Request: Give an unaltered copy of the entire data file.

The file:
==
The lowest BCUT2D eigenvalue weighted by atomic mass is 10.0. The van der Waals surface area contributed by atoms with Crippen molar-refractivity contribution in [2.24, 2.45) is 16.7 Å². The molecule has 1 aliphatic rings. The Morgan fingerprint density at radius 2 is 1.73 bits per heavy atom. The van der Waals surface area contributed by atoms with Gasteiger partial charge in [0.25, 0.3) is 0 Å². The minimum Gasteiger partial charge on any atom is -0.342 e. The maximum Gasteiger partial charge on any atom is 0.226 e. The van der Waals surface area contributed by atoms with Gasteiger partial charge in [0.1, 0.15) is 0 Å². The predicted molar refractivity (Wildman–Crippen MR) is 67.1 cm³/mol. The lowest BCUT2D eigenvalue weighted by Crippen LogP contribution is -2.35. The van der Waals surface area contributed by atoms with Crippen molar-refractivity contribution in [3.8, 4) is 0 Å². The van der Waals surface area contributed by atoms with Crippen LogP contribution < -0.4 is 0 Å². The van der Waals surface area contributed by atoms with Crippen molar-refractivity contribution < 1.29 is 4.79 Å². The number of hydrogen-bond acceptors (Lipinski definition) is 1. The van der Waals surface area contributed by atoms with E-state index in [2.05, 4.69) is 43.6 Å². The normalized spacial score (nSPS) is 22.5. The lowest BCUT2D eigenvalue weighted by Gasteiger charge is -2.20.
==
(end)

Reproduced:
The lowest BCUT2D eigenvalue weighted by atomic mass is 10.0. The van der Waals surface area contributed by atoms with Crippen molar-refractivity contribution in [2.24, 2.45) is 16.7 Å². The molecule has 1 aliphatic rings. The Morgan fingerprint density at radius 2 is 1.73 bits per heavy atom. The van der Waals surface area contributed by atoms with Gasteiger partial charge in [0.25, 0.3) is 0 Å². The minimum Gasteiger partial charge on any atom is -0.342 e. The maximum Gasteiger partial charge on any atom is 0.226 e. The van der Waals surface area contributed by atoms with Gasteiger partial charge in [0.1, 0.15) is 0 Å². The predicted molar refractivity (Wildman–Crippen MR) is 67.1 cm³/mol. The lowest BCUT2D eigenvalue weighted by Crippen LogP contribution is -2.35. The van der Waals surface area contributed by atoms with Crippen molar-refractivity contribution in [3.8, 4) is 0 Å². The van der Waals surface area contributed by atoms with Crippen LogP contribution < -0.4 is 0 Å². The van der Waals surface area contributed by atoms with Crippen molar-refractivity contribution < 1.29 is 4.79 Å². The number of hydrogen-bond acceptors (Lipinski definition) is 1. The van der Waals surface area contributed by atoms with E-state index in [2.05, 4.69) is 43.6 Å². The normalized spacial score (nSPS) is 22.5. The lowest BCUT2D eigenvalue weighted by Gasteiger charge is -2.20.